Patience lost because of a lack of action, Florida Audubon Society on Friday filed legal petitions to force the South Florida Water Management District to enforce more-stringent laws put in place five years ago to reduce phosphorus levels in the Everglades.
The environmental group wants an administrative law judge to rule on separate permits granted to U.S. Sugar Corp., Sugar Farms Cooperative and the Sugar Cane Growers Cooperative that Audubon says do not require individual farms to reduce phosphorus releases to permissible levels, a requirement that began in 2007.
Despite repeated requests to the water-management district board, Audubon’s Charles Lee said the pleas have fallen on deaf ears, a lack of action that prompted the environmental group to seek satisfaction in an administrative hearing.
“We had hoped that the district would act voluntarily,” Lee said Friday. “It appears that they are not going to do so. It’s time to get an independent third party to weigh in on this.”
Water management officials, however, say reduction in the amount of phosphorus polluting the Everglades has been dramatic.
Since 1994, industry best-management practices, coupled with the district’s network of wetlands, have kept more than 4,000 metric tons of phosphorus from entering the Everglades, water management district spokesman Randy Smith said in a statement Friday.
“As part of an ongoing commitment to clean water, the district continues to work with landowners to improve BMPs (best management practices) and achieve further nutrient reductions,” Smith said.
Up until 2007, individual farms within the Everglades Agricultural Area were not required to meet individual standards as long as the EAA as a whole reduced phosphorus releases by an agreed-upon percentage. After that point, however, individual farms were supposed to fall under the same restriction, a process Audubon claims has not taken place.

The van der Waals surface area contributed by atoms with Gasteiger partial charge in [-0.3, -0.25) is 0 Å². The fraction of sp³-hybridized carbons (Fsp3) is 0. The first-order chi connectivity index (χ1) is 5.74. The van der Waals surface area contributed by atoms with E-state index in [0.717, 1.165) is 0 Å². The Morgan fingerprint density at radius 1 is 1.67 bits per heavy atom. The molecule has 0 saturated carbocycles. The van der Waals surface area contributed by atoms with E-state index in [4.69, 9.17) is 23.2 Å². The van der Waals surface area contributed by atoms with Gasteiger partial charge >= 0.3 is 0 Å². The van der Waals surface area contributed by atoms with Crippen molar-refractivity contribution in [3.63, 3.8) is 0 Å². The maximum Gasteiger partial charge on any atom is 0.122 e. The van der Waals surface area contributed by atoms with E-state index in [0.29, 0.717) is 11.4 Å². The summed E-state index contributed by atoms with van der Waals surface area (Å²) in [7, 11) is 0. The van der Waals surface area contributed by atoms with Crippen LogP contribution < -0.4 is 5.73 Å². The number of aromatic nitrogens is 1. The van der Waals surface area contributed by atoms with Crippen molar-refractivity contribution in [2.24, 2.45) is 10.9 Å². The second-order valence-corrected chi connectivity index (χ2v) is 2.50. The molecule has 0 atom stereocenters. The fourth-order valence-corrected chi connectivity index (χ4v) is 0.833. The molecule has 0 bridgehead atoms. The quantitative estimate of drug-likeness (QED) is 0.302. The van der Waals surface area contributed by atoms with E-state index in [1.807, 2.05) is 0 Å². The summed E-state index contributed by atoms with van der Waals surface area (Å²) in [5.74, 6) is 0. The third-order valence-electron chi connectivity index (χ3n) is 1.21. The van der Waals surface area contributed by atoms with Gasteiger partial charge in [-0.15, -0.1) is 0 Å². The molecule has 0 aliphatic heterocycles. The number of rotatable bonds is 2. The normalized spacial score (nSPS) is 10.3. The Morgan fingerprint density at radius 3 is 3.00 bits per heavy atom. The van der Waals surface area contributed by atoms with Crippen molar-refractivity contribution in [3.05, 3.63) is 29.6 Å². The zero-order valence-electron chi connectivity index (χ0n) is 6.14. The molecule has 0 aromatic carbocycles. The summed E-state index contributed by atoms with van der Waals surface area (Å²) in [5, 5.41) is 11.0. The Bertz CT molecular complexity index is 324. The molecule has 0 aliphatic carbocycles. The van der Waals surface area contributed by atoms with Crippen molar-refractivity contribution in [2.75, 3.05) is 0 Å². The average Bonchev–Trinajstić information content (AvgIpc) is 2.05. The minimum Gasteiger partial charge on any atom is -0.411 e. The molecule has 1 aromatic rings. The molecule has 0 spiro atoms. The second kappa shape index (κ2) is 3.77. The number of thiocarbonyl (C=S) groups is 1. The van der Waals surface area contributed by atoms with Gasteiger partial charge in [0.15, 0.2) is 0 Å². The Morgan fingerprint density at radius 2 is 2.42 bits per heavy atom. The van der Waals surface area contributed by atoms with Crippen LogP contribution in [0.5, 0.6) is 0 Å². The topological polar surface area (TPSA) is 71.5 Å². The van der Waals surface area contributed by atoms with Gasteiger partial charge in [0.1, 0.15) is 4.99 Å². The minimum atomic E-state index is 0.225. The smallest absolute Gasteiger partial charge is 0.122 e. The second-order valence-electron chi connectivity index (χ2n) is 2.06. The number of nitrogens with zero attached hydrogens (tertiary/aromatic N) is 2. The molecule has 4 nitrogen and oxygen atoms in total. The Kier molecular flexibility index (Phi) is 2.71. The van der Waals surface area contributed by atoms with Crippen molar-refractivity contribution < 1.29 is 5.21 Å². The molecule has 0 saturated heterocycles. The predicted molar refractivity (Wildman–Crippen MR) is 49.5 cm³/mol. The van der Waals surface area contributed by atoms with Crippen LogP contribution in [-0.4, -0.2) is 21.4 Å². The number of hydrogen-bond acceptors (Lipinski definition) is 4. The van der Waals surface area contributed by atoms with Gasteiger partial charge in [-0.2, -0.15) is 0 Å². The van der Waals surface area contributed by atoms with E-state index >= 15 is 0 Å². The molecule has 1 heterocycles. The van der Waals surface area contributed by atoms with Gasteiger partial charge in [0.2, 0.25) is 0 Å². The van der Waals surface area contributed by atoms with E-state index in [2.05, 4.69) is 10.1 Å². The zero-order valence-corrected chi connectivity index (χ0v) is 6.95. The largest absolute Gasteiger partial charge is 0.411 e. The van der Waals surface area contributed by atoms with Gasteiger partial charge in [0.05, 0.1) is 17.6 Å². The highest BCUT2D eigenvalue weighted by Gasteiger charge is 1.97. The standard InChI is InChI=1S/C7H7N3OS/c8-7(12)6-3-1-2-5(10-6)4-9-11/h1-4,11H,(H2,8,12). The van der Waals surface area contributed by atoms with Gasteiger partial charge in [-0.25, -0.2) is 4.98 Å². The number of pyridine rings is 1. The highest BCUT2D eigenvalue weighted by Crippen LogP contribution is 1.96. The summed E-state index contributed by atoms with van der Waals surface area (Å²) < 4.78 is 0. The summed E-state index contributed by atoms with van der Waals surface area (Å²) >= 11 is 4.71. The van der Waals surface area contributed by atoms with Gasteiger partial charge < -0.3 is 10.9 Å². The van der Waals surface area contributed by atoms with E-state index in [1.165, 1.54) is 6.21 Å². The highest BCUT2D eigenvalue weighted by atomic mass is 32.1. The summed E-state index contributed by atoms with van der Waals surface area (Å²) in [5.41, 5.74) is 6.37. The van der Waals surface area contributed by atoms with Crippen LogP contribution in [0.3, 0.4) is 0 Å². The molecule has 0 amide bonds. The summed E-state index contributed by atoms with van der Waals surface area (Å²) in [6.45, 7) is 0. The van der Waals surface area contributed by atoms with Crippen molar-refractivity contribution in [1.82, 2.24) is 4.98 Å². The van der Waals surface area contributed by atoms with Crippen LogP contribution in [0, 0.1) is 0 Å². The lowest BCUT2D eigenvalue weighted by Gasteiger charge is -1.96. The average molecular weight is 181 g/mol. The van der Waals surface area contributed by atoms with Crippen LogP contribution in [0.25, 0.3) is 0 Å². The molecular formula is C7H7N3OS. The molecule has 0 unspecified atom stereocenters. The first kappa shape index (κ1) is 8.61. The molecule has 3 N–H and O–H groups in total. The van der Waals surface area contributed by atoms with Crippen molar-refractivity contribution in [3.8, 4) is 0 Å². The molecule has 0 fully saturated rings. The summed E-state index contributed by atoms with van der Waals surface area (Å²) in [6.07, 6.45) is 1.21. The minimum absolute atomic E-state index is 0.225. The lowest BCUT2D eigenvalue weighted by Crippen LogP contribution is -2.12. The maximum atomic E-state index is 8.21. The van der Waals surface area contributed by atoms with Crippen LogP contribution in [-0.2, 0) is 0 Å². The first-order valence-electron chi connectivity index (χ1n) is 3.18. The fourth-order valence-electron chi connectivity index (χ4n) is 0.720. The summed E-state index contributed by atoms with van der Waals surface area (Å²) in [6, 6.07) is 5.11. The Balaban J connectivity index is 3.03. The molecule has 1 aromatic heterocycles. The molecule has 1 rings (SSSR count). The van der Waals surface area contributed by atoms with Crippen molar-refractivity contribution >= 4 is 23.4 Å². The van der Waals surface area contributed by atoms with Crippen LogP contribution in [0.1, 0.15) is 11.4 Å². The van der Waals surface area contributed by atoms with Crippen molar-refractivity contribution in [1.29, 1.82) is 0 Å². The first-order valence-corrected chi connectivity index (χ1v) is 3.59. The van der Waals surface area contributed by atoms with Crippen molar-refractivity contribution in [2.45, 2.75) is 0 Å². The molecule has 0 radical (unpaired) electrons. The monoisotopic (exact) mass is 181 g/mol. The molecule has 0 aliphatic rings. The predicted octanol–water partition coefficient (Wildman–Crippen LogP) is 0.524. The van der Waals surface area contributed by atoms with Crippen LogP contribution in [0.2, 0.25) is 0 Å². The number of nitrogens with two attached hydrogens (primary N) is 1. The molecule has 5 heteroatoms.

The result is while many EAA farms have met or exceeded phosphorus reduction goals, Lee said “dozens” have not and are instead releasing water into the Everglades system that far exceeds state and federal guidelines.
The case will be forwarded to the Division of Administrative Hearings, which will assign a judge to oversee the case.
Water management officials and sugar producers say the amount of phosphorus finding its way into the region has dropped precipitously. Since 1994, the amount of phosphorus flowing from the 470,000-acre area just south of Lake Okeechobee was down an average of 55 percent per year. That is more than double the reduction called for in the Everglades Forever Act.
Lee however, said the average hides a small percentage of farms that far exceed the recommended release levels, a lack of compliance the challenge seeks to address.
“What we’re doing is focused on those farms that are off the charts,” Lee said.
–Michael Peltier, News Service of Florida